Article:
We marveled at the buildings and life of Dubai, while at the same time cringing at paying $15 for a bowl of gelato. That was slightly more than half our entire daily budget throughout much of South East Asia. As Canadians, however, we were shocked and delighted when Jeremy took us to a Tim Hortons coffee shop in the heart of the mall! The nostalgia and homesickness washed over us like a sugary maple topping. We didn’t care how much it cost. We had to have that taste of home. The staff gathered around and shook our hands when they heard we were from Canada. It was nice to be a celebrity for a while, even if for no other reason than ordering coffee at a giant chain from our homeland.
As a highlight to our visit, we went to one of the largest water parks in the world. After months of living frugally and traveling on a shoestring, it feels good to unwind a bit and embrace things made specifically to have fun…even if it cost us nearly $300 for the two of us to get in. We won’t talk about that. Our wallets are still bruised.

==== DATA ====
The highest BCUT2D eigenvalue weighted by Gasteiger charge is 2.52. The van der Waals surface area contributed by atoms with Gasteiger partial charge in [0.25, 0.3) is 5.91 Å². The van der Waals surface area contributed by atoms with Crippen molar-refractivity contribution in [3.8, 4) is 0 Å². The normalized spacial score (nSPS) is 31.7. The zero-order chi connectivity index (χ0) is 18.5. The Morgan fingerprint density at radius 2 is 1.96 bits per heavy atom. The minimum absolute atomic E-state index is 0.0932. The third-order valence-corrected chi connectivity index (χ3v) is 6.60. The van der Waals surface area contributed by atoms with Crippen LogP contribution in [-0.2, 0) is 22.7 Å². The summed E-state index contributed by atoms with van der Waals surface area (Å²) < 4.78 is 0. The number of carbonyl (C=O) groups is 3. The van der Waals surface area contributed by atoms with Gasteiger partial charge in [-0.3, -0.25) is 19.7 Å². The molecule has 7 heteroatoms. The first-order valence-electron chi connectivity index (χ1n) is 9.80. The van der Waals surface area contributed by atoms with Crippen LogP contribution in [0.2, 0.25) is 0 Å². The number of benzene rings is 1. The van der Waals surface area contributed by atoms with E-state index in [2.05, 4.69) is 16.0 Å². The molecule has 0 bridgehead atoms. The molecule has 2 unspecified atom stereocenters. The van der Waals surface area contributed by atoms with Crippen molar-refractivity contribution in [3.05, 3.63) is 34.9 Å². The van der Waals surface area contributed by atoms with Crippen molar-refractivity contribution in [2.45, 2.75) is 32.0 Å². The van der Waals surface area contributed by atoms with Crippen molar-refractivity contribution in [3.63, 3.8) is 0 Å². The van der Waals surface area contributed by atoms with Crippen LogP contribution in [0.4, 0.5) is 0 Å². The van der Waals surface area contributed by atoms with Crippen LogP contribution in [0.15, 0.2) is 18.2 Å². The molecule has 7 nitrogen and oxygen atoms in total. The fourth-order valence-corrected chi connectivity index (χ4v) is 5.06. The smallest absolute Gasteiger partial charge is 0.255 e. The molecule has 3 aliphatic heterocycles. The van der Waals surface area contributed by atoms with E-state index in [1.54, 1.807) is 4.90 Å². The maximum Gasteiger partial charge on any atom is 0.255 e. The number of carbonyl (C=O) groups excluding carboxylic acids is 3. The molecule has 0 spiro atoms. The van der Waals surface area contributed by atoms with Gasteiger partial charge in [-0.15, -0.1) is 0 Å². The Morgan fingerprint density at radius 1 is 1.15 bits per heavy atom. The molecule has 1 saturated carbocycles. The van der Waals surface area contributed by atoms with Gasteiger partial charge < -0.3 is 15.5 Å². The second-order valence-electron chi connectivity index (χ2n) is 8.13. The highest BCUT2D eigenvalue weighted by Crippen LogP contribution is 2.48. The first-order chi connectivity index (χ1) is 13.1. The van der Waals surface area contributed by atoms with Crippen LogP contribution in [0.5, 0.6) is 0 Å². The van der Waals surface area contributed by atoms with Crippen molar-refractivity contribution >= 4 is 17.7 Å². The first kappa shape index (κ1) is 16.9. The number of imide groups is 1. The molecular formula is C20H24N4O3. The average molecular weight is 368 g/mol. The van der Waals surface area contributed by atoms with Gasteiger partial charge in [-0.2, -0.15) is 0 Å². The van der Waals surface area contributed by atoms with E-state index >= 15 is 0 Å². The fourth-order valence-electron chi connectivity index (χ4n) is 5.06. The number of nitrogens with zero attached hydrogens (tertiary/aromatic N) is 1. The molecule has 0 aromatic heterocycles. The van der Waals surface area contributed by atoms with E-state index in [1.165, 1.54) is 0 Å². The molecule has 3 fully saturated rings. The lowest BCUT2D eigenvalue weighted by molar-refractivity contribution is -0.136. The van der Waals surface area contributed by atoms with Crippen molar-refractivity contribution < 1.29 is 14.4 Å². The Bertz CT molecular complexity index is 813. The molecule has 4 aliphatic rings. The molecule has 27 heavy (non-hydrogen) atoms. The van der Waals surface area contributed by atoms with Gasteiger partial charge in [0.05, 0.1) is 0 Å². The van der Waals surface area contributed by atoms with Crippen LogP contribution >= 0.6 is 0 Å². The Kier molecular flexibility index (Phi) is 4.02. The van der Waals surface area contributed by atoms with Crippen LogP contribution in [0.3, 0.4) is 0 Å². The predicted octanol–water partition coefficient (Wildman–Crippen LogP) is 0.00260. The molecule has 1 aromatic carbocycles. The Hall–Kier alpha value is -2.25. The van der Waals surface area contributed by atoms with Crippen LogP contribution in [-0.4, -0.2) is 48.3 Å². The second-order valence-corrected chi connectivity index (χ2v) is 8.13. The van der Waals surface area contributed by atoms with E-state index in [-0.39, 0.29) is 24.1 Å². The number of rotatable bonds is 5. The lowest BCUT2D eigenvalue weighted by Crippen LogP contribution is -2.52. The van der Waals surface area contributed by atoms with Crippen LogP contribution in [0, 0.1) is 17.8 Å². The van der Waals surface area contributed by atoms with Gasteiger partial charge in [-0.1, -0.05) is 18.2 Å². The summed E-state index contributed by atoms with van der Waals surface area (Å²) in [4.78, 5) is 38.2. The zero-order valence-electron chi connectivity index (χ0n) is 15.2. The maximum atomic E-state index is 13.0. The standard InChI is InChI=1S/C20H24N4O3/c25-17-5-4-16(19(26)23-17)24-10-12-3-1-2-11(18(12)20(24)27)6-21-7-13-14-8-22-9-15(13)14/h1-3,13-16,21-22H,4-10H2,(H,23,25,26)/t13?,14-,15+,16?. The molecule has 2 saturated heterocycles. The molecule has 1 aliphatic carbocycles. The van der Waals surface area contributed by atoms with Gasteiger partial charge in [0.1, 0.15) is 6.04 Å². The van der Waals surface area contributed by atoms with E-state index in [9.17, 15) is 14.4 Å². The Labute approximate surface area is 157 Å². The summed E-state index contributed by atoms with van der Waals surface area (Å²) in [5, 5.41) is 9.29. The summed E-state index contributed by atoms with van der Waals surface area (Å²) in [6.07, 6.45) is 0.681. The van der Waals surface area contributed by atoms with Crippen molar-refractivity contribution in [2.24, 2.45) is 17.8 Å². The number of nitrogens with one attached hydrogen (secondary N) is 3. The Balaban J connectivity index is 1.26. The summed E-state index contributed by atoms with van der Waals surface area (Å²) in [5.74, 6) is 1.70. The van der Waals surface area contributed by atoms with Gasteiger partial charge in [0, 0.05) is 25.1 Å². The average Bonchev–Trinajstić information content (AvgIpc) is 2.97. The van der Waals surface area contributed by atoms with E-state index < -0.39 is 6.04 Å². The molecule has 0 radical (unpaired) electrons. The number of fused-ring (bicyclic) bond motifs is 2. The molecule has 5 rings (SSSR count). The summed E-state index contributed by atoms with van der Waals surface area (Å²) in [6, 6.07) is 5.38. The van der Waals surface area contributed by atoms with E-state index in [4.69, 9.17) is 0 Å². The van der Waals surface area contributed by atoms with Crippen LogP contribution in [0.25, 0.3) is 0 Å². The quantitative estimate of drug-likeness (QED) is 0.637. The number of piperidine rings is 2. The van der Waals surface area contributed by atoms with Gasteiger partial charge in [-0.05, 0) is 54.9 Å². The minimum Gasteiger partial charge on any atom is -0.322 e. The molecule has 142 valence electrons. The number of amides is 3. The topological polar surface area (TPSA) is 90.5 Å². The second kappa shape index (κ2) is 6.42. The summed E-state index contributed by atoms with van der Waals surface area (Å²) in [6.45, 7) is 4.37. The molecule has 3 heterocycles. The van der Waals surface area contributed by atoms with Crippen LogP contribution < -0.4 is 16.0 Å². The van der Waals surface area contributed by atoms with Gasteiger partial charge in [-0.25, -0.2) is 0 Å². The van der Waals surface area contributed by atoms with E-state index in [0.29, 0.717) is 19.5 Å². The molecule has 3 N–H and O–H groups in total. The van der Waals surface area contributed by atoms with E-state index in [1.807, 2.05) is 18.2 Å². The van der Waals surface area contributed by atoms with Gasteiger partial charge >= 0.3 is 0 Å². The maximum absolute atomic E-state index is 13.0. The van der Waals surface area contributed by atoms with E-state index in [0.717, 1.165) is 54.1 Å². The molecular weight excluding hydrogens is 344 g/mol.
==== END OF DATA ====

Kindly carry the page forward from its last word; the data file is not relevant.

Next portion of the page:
There is truly something dreamlike about Dubai. Maybe it’s the dust continuously wafting between the buildings, or maybe it’s the inexplicable problem of very expensive cars being abandoned everywhere, I’m not sure exactly. But this place is well worth a visit if you’re transitioning from Asia to Europe. Just don’t stay too long or you’re sure to need a job to replenish your now depleted funds. Our five days in Dubai equaled our three and a half weeks in Vietnam on the expense ledger. Unreal indeed.
Exploring the Desert
Since we didn’t want to spend all of our time confined to the city (as beautiful as it is), we took the opportunity to spend a day riding camels through the desert before settling into a nighttime Bedouin buffet and dancing show. But first, we had to get there. Our driver picked us up in town and took us to a parking lot where he swapped vehicles for a 4×4. He then set off on one of the most harrowing, adrenaline-inducing, fly-off-your-seat-and-hit-your-head-on-the-ceiling rides we’ve ever been on. I’ve jumped out of an airplane and I’m not sure the adrenaline rush was any higher than ramping off dunes and powersliding through the desert sand. I want his job. I also didn’t want to die, but that’s part of the fun, isn’t it? Anyway, once we got to the camp, we hopped on our camels (note: camels are REALLY tall), and went for a few hours riding through the desert, over dunes, just absorbing the silence and stillness of the desert. It was amazing. As the sun was setting, we headed back to the camp for dinner.